The go-to comeback for the humorless is always “if you have to explain the joke, then it isn’t funny,” a companion argument to the tiresome “if I’m offended then it’s enough to call something offensive.” While I don’t want to give too much credence to these non-arguments, they highlight a point that is sorely missed in all of these recent discussions about how “appropriate” something is or isn’t.

It is not the job of comedians to be appropriate.

Comedy, in its most interesting and thoughtful forms, is inherently subversive. It’s a complicated art form that hinges on deftly dealing with expectations, irony, timing, and abstract thinking. I’m a firm believer that art should never be censored, and if we’re to accept comedy as an art form (something of which there can be no doubt), then we need to apply the same philosophy to our comedians. Likewise, the pearl-clutchers of the world should stop pretending that something being “not funny” has no bearing on an argument as to why something should or should not be said.

Similarly, host Seth MacFarlane of Family Guy fame was derided by scores of bloggers when he dared to poke fun at nudity in Hollywood with the undeniably silly musical number “We Saw Your Boobs”. The bit wasn’t any piece of comedic genius, but it’s hard to say what anybody in this day and age could find so insulting about what is clearly nothing more than self-aware, sophomoric antics (the whole thing is basically MacFarlane and other cast members pointing out members of the show’s audience who have appeared topless on-screen). However, as I drearily predicted on Oscar night, there soon followed a flood of “think pieces” setting the whole thing in the context of rape culture and the War on Women, as though it were comedians who were leading the charge into regressive gendering rather than whacked-out religious pundits and conservative politicians. My jaw dropped when I read one headline from “ ‘We Saw Your Boobs’ Is a Celebration of Rape on Film.”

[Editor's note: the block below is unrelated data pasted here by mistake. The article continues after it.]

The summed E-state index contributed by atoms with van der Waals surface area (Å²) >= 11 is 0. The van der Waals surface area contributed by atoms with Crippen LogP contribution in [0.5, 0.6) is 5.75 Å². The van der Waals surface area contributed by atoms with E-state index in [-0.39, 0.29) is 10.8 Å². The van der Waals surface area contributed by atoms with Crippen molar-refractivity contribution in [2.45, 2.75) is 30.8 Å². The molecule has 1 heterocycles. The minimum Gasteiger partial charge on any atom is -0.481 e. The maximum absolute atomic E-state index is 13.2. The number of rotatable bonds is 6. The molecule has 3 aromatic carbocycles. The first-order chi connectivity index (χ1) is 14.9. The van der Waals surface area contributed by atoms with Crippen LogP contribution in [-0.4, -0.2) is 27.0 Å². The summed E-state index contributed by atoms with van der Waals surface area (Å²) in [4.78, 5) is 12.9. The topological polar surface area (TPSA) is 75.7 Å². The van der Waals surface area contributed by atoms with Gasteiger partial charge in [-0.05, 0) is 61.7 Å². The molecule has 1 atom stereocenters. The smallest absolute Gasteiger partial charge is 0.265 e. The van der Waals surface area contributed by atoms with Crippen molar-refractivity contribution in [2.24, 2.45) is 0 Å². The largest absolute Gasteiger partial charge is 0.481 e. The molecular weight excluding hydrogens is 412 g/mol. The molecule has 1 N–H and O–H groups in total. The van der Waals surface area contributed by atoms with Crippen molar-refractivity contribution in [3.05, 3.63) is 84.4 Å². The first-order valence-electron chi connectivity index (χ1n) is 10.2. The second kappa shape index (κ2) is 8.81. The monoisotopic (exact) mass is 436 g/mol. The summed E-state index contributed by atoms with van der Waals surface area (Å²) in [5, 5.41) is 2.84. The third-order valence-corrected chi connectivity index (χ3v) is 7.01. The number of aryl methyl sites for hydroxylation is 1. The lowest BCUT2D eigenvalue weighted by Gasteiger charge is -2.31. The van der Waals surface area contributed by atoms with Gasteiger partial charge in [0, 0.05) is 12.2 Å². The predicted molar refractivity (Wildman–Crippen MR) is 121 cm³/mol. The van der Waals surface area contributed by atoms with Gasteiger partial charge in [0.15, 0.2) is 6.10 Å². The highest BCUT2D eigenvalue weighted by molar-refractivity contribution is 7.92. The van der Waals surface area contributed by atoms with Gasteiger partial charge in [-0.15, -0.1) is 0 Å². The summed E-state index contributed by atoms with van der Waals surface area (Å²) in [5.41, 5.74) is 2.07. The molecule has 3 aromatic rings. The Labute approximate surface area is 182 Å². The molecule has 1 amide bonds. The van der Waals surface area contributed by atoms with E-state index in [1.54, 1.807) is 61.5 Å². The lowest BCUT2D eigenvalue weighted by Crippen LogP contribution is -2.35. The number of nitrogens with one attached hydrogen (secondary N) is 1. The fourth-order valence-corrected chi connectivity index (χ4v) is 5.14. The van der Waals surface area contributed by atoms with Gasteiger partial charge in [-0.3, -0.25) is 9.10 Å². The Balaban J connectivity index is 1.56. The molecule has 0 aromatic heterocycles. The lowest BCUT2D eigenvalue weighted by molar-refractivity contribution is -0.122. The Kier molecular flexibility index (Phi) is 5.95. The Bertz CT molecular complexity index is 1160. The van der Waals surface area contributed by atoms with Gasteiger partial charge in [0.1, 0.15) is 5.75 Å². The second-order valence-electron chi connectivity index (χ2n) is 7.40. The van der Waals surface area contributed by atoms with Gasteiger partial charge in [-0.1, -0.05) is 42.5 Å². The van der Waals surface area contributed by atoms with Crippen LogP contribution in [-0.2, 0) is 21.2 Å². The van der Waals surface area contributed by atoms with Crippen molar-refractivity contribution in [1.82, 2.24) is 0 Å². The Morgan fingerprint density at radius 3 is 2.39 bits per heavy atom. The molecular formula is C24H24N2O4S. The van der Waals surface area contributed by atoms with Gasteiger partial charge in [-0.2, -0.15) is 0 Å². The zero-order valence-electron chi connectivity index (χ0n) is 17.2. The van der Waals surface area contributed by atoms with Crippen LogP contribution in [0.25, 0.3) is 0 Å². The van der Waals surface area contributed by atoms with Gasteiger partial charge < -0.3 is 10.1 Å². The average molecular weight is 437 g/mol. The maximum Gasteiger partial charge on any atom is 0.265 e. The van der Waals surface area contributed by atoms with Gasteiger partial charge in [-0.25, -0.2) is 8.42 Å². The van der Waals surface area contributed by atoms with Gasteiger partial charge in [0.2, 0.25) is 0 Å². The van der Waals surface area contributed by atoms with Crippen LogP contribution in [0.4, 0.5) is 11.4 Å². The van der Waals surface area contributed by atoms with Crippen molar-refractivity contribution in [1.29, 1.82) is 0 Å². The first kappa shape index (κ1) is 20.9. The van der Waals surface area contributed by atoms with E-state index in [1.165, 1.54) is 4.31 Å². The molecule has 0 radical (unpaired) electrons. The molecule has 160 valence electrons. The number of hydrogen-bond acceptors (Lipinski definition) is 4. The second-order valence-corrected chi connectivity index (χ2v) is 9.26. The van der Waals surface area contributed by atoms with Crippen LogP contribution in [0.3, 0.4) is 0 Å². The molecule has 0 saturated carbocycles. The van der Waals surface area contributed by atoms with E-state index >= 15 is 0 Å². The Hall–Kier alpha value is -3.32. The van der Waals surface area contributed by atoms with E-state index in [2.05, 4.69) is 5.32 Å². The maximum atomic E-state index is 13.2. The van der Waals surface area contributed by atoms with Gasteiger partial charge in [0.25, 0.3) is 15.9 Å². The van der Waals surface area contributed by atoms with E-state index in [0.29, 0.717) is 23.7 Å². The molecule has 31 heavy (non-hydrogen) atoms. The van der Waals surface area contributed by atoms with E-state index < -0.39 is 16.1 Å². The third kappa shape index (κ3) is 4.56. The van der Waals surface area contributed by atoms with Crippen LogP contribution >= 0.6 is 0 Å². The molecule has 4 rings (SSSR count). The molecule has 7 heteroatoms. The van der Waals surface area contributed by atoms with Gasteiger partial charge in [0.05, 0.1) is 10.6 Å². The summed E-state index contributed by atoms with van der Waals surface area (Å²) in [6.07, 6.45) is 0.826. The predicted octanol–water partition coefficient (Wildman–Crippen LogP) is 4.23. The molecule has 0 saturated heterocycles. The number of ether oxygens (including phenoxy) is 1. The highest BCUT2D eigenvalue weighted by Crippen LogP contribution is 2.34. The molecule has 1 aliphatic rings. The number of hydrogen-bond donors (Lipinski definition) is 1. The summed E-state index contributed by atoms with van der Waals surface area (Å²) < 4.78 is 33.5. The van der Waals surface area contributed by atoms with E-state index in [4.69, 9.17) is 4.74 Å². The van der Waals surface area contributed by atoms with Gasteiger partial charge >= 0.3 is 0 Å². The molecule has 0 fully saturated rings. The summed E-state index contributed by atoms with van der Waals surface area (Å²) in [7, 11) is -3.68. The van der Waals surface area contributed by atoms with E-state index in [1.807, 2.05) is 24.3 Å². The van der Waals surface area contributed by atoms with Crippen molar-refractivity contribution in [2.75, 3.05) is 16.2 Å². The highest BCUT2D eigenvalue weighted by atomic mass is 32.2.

The gist of this thinly-disguised grab for page views was that MacFarlane was fully aware that a tiny fraction of the movies he mentioned in the bit produced the alluded to nudity through depictions of sexual assault. Even if MacFarlane did know all this, I’d give him the benefit of the doubt and assume that he went with titles that were easier to rhyme, such as Monster over The Devil’s Advocate, both of which Charlize Theron appears nude in. The takeaway from the piece is that since the song references movies in which the boobs in questioned are produced via rape, the song is gleefully celebrating rape. To be blunt, this is the kind of logical reasoning employed by a pre-teen who knows they are desperately losing an argument. Intent, at least in comedy, is everything, and this sort of willful ignorance of context and what it means to a piece of satire is lazy and insulting.